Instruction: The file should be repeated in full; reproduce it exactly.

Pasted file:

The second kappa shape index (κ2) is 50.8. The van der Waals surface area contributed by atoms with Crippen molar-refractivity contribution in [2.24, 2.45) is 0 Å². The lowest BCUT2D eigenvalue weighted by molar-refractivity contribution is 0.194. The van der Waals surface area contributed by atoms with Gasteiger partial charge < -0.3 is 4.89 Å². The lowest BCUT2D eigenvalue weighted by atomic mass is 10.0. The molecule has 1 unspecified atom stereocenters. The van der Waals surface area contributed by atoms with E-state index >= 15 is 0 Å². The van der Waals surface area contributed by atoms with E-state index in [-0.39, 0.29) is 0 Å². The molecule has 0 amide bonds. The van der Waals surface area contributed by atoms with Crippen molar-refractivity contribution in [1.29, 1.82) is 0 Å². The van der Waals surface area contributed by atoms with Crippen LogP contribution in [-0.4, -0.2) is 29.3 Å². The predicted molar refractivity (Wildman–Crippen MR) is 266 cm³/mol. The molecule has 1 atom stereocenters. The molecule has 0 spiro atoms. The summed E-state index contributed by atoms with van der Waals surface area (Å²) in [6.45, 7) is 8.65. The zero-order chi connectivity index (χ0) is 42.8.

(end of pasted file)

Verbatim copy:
The second kappa shape index (κ2) is 50.8. The van der Waals surface area contributed by atoms with Crippen molar-refractivity contribution in [2.24, 2.45) is 0 Å². The lowest BCUT2D eigenvalue weighted by molar-refractivity contribution is 0.194. The van der Waals surface area contributed by atoms with Gasteiger partial charge < -0.3 is 4.89 Å². The lowest BCUT2D eigenvalue weighted by atomic mass is 10.0. The molecule has 1 unspecified atom stereocenters. The van der Waals surface area contributed by atoms with E-state index >= 15 is 0 Å². The van der Waals surface area contributed by atoms with E-state index in [-0.39, 0.29) is 0 Å². The molecule has 0 amide bonds. The van der Waals surface area contributed by atoms with Crippen molar-refractivity contribution in [1.29, 1.82) is 0 Å². The van der Waals surface area contributed by atoms with Crippen LogP contribution in [-0.4, -0.2) is 29.3 Å². The predicted molar refractivity (Wildman–Crippen MR) is 266 cm³/mol. The molecule has 1 atom stereocenters. The molecule has 0 spiro atoms. The summed E-state index contributed by atoms with van der Waals surface area (Å²) in [6.45, 7) is 8.65. The zero-order chi connectivity index (χ0) is 42.8.